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Tax evasion is anti-national, Madras HC tells actor Joseph Vijay



2021-07-13 19:00:08 :

Lashing out actor Tamil film hero C. Joseph Vijay (cine title Vijay) for making an attempt keep away from cost of entry tax on import of an ultra-luxury Rolls Royce Ghost automobile, the Madras Excessive Court docket ordered him to pay the tax and in addition levied a price of Rs 1 lakh.

The courtroom additionally strongly disapproved the actor’s motion of not revealing his occupation in his affidavit and held that tax evasion is to be construed as an anti-national behavior.

Vijay had imported the distinguished and expensive automobile from the UK. Whereas paying the import responsibility to the Central authorities, he approached the courtroom in opposition to the cost of entry tax to the Tamil Nadu authorities.

The posh automobile was mendacity idle because it may run on public roads except it was duly registered after paying the entry tax.

The courtroom expressed its shock that Vijay had not even said his career or occupation in his affidavit.

“The petitioner, who is a reputed cine actor, is expected to pay the tax promptly and punctually,” the courtroom stated.

Noting that the petitioner/actor has massive scale fan teams and people followers are seeing the actors as actual heroes, the courtroom stated in Tamil Nadu, cine heroes have risen to rule the state. “… Therefore, the people are under the impression that they are the real heroes. Thus, they are not expected to behave like a reel heroes. Tax evasion is to be construed as anti-national habit, attitude and mindset and unconstitutional.”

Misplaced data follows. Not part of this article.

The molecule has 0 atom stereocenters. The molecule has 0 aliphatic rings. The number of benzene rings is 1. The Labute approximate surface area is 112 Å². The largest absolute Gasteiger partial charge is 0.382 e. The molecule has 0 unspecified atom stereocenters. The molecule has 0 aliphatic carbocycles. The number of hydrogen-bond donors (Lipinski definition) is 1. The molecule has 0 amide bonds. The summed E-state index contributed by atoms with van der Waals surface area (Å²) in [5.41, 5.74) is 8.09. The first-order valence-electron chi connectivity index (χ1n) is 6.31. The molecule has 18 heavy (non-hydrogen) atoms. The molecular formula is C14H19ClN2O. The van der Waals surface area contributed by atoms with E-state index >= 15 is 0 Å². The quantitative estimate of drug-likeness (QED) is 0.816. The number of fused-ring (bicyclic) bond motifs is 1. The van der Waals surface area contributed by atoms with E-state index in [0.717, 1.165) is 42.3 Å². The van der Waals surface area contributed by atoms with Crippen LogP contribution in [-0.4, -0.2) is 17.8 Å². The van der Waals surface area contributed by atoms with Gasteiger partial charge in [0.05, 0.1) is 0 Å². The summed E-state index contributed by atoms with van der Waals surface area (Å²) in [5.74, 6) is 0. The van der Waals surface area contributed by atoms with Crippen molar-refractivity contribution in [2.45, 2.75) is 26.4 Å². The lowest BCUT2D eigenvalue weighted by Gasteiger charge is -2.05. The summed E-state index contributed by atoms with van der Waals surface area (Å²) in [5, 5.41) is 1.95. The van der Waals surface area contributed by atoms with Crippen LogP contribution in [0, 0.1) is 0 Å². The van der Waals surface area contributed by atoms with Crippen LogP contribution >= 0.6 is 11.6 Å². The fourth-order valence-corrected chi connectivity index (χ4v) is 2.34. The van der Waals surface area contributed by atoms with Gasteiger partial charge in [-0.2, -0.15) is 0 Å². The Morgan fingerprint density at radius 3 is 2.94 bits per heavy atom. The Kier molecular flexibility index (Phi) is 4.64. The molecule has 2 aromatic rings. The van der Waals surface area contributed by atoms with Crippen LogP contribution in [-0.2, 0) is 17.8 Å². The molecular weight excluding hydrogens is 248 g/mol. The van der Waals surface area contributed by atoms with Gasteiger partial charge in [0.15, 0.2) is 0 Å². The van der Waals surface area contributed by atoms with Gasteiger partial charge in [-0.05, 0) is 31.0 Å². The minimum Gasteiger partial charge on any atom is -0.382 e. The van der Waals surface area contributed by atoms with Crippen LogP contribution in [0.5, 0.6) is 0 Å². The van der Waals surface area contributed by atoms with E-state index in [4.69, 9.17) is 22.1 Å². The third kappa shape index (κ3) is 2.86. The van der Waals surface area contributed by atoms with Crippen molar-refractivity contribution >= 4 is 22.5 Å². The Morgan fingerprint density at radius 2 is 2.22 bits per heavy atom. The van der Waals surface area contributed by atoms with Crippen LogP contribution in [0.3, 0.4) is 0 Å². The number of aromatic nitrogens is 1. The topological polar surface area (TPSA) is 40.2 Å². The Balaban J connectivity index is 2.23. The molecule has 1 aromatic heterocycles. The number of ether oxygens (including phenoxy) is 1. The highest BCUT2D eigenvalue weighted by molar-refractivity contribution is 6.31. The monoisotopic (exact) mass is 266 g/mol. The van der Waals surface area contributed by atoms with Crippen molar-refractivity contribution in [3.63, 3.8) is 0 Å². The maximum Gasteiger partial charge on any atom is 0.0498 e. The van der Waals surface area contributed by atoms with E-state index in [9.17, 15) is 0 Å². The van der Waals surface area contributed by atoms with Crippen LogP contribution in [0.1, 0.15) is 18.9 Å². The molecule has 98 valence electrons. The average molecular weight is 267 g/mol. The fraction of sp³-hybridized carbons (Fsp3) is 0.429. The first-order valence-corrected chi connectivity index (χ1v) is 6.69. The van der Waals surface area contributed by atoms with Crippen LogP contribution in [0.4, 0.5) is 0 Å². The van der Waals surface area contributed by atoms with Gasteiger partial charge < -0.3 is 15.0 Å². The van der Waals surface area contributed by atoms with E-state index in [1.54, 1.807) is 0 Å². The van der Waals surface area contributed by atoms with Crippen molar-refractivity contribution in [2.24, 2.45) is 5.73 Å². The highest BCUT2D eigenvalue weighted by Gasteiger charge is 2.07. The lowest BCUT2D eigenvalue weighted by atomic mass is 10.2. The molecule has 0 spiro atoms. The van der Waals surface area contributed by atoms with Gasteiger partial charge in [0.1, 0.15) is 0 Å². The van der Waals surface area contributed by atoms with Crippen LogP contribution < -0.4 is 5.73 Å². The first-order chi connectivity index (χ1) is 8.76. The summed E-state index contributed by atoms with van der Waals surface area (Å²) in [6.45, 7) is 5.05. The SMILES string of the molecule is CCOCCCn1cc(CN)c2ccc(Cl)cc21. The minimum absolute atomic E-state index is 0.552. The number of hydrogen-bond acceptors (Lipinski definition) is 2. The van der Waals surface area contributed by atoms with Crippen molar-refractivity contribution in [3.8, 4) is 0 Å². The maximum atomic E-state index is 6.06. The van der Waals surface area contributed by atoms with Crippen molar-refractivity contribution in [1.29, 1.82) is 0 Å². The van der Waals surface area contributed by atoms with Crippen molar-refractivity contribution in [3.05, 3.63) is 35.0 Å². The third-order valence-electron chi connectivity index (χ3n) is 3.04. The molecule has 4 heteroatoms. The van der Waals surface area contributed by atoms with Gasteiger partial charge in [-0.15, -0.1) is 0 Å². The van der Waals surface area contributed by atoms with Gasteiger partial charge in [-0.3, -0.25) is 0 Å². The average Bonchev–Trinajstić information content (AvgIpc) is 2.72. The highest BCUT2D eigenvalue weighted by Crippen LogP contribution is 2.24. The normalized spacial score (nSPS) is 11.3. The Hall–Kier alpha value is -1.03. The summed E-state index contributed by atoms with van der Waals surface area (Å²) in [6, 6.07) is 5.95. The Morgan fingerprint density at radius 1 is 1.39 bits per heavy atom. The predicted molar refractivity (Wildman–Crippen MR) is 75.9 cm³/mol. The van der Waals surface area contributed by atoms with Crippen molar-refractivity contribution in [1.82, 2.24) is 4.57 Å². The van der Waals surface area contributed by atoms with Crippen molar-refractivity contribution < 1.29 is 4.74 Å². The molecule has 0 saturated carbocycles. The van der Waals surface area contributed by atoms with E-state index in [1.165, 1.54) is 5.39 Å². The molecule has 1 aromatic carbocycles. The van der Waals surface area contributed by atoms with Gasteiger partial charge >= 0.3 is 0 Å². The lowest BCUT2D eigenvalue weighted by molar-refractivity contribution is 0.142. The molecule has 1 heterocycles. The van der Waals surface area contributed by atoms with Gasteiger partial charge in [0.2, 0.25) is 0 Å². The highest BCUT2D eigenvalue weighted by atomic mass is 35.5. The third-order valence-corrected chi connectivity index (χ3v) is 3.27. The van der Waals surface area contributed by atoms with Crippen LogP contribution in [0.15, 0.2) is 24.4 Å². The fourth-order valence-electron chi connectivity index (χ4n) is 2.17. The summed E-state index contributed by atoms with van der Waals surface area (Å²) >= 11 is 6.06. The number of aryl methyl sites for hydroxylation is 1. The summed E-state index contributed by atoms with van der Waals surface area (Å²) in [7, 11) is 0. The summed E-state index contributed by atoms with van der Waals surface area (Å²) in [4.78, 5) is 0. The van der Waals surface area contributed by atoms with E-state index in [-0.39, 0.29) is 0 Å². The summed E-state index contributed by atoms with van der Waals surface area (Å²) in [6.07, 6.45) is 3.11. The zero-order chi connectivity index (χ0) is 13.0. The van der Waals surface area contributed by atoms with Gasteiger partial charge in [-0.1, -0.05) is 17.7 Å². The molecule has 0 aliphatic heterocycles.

“These actors are portraying themselves as champion to bring the social justice in the society. Their pictures are against corrupt activities in the society. But, they are evading tax and acting in a manner, which is not in consonance with the provisions of the statutes,” it held.

Mentioning that the noble perspective of the Structure beneath the Directive Ideas may be achieved provided that the individuals of such stature, or the wealthy pay their taxes unhesitatingly and adjust to the legal guidelines of the land, it stated: “Filing a writ petition, avoiding payment of entry tax and keeping the writ petition pending for about nine years, can never be appreciated and it is not made clear even now, whether the entry tax as applicable has been paid by the petitioner or not.”

In a philosophical word, the courtroom stated accumulation of wealth or possessing the world’s prestigious automobile, Rolls Royce “would not be of any assistance for a better life in our great nation, as our country is enriched with culture and social values”.

“Thus, this court is of the considered opinion that the non-payment of entry tax by the petitioner, can never be appreciated and the petitioner has not respected nor responded to the lakhs and lakhs of his fans, who has paid by viewing his movies and from and out of such money, the petitioner/actor purchased the world’s prestigious car for his personal usage,” it stated.

“The reputed persons of this great nation should realise that the money that reaches them is from the poor man’s blood and from their hard-earned money and not from the sky,” the courtroom added.

“In the absence of payment of entry tax by the petitioner within a period of two weeks, the respondents are directed to initiate all further actions by following the procedures as contemplated under the statutes for recovery of the entry tax from the petitioner as well as the consequential liability, if any, as per the provisions of the Act and the Rules,” it dominated.

The courtroom ordered Vijay to pay Rs 1 lakh to the Tamil Nadu Chief Minister’s Covid-19 Public Reduction Fund, inside a interval of two weeks from the date of receipt of a replica of its order.



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